[Klakinoumi] wanted to use their Magsafe 1 charger from 2007 with their newer Macbook Pro Retina from 2012 — but it had a Magsafe 2 port. There were a few options on the table (buy an adapter, buy a new charger, cry) but those wouldn’t do. [Klakinoumi] went with the brute force option of grinding a Magsafe 1 charger to fit Magsafe 2.

Based on the existence of passive adapters that allow Magsafe 1 chargers to work with newer laptops, we’d assume that the older chargers are probably electrically similar to the newer models. That said, it’s not our gear and we’d definitely be checking first.

With that out of the way, it’s a simple enough modification — grind away the Magsafe 1’s magnet until it fits into a Magsafe 2 port. It really is that easy. The spring-loaded pins all seem to line up with the newer port’s pads. [Klakinoumi] reports it worked successfully in their tests with 2012, 2014 and 2015 Macbooks but that it should be attempted at your own risk — good advice, as laptops ain’t cheap.

When doing this mod, consider taking care not to overheat the connector during grinding. You could both melt plastic parts of the connector, or ruin the magnet by heating it past its Curie point.

Interested in the protocol Magsafe speaks over those little golden pins? Find out here.

Good in a Pinch: The Physics of Crimped Connections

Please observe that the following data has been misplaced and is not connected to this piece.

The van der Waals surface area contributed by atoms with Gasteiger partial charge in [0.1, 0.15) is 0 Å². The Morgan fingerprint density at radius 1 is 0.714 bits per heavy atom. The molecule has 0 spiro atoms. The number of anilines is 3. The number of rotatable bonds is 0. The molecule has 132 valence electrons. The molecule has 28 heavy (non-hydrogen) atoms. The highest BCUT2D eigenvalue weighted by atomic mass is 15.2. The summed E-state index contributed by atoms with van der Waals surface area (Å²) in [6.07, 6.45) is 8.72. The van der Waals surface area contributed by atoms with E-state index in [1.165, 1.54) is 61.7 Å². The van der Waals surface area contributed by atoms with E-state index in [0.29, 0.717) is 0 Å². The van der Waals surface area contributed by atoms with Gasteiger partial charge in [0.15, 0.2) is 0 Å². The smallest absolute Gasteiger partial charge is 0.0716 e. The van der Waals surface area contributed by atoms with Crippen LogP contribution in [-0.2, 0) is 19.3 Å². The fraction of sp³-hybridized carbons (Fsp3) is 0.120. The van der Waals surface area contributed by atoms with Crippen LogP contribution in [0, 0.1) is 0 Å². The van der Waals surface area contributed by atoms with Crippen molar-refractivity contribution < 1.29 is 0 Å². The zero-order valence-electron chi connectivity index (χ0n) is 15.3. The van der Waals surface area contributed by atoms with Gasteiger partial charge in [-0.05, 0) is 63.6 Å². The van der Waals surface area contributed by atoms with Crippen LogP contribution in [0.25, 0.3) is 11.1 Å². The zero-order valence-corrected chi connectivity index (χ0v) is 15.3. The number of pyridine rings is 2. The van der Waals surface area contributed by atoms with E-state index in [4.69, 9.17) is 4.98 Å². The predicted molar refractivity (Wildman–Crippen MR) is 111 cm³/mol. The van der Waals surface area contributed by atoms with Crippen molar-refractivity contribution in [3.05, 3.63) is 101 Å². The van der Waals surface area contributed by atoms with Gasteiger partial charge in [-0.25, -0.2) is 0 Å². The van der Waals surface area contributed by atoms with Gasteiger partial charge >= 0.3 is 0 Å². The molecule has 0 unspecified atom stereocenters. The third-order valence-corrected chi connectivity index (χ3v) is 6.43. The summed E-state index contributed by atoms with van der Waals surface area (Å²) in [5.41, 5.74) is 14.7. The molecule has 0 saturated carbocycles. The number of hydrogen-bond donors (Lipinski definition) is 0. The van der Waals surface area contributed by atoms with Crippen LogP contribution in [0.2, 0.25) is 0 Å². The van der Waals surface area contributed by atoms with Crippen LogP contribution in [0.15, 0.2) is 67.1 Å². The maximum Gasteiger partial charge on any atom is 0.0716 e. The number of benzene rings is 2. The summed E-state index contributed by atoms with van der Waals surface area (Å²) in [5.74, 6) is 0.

I had a friend who was an electronics assembly tech for a big defense contractor. He was a production floor guy who had a chip on his shoulder for the engineers with their fancy book-learnin’ who couldn’t figure out the simplest problems. He claimed that one assembly wasn’t passing QC and a bunch of the guys in ties couldn’t figure it out. He sidled up to assess the situation and delivered his two-word diagnosis: “Bad crimp.” The dodgy connector was re-worked and the assembly passed, much to the chagrin of the guys in the short-sleeved shirts.

Aside from the object lesson in experience sometimes trumping education, I always wondered about that “bad crimp” proclamation. What could go wrong with a crimp to so subtly futz with a circuit that engineers were baffled? How is it that we can rely on such a simple technology to wire up so much of the modern world? What exactly is going on inside a crimped connection anyway?

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The World’s Supply Of DB-19 Connectors

[Steve] over at Big Mess O’ Wires has a very, very niche product. It’s the Floppy Emu, a hard disk emulator for the Apple II, Lisa, and very old Macs. The Floppy Emu takes data stored on an SD card and presents it to these classic computers through a contemporary connector, the venerable DB-19. This connector is in the same family as the familiar DB-25 parallel port, DE-9 serial port and the old DA-15 joystick port, but there’s something very special about the DB-19 connector – nobody makes it anymore, and no surplus electronics store has any in stock. They’re unobtanium, and when you’re making a product built around this connector, you’re going to have a few problems.

Those problems have come to a head over the past year, but getting a few thousand DB-19 connectors manufactured has always seemed just out of reach. It would be a five-figure investment for a very niche product, and [Steve] would have to find someone to make the connectors.